Will Twitter learn its lesson after flying into abusive tweets storm?

Twitter has been feted as a tool that has helped democratise information. From being used as a conduit for pro-democracy campaigners around the world to a means for brands to engage with people and manage reputations, Twitter has enjoyed a period almost unblemished by negative headlines.

Russell Parsons

Until now. The past week has highlighted the negative potential that Twitter’s platform for freedom of thought provides.

The microblogging site has faced its first major test of crisis management and has been left wanting. To recap, it came under fire from feminist campaigner Caroline Criado-Perez and others over the repeated rape and death threats they had received on the site and the lack of redress for the victims of abuse.

Twitter’s response was muted at first, leading to high-profile Twitter users, such as The Times columnist Caitlin Moran, boycotting the site for one day in protest.

More worrying for Twitter executives is the hit to its brand perception.

Ironically, Twitter initially failed to heed the actions of brands using its site to activate reputation management 101– use whatever instant means are available to acknowledge responsibility and assure people you are taking action to address the issue.

The difficulties experienced by Twitter are not unlike those suffered by Facebook earlier this year when it came under fire from campaign groups for the volume of pages hosted on the site advocating violence against women. At the time, the social network also drew criticism for its piecemeal response. It only sprang into action after advertisers such as Sky, Nissan and Nationwide boycotted the site.

Publicly at least, Twitter has yet to attract that level of concern from brands. It should, however, heed the lesson.

What makes Twitter a marketing opportunity also has the potential to damage its reputation among the advertisers it covets. It is a brand and therefore has a reputation to protect, foster and grow.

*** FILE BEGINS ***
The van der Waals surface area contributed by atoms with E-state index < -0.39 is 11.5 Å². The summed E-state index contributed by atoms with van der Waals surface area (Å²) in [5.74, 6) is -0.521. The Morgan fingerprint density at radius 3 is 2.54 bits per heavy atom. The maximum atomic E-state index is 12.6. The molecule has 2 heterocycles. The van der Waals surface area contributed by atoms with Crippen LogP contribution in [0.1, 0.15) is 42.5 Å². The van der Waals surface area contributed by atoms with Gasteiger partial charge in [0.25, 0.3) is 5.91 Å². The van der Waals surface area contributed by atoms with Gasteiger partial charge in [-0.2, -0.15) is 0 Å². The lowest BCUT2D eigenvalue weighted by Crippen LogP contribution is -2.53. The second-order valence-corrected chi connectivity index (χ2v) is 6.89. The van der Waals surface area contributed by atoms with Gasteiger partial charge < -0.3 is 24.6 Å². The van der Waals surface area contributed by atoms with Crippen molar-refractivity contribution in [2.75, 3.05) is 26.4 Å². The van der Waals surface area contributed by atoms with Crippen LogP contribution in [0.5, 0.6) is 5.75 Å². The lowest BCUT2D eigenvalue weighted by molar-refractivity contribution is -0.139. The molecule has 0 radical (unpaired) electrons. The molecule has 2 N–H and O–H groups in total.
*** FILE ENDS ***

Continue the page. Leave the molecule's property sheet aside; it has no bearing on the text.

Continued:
Twitter’s response to the crisis was belatedly sound. UK general manager Tony Wang’s personal apology to the women that experienced the abuse was well judged, its acknowledgement of feedback and enhancements to abuse reporting processes necessary. It just needs to make sure it acts with greater expediency at the next whiff of reputation damage.

Latest from Marketing Week


Access Marketing Week’s wealth of insight, analysis and opinion that will help you do your job better.

Register and receive the best content from the only UK title 100% dedicated to serving marketers' needs.

We’ll ask you just a few questions about what you do and where you work. The more we know about our visitors, the better and more relevant content we can provide for them. And, yes, knowing our audience better helps us find commercial partners too. Don't worry, we won't share your information with other parties, unless you give us permission to do so.

Register now


Our award winning editorial team (PPA Digital Brand of the Year) ask the big questions about the biggest issues on everything from strategy through to execution to help you navigate the fast moving modern marketing landscape.


From the opportunities and challenges of emerging technology to the need for greater effectiveness, from the challenge of measurement to building a marketing team fit for the future, we are your guide.


Information, inspiration and advice from the marketing world and beyond that will help you develop as a marketer and as a leader.

Having problems?

Contact us on +44 (0)20 7292 3703 or email customerservices@marketingweek.com

If you are looking for our Jobs site, please click here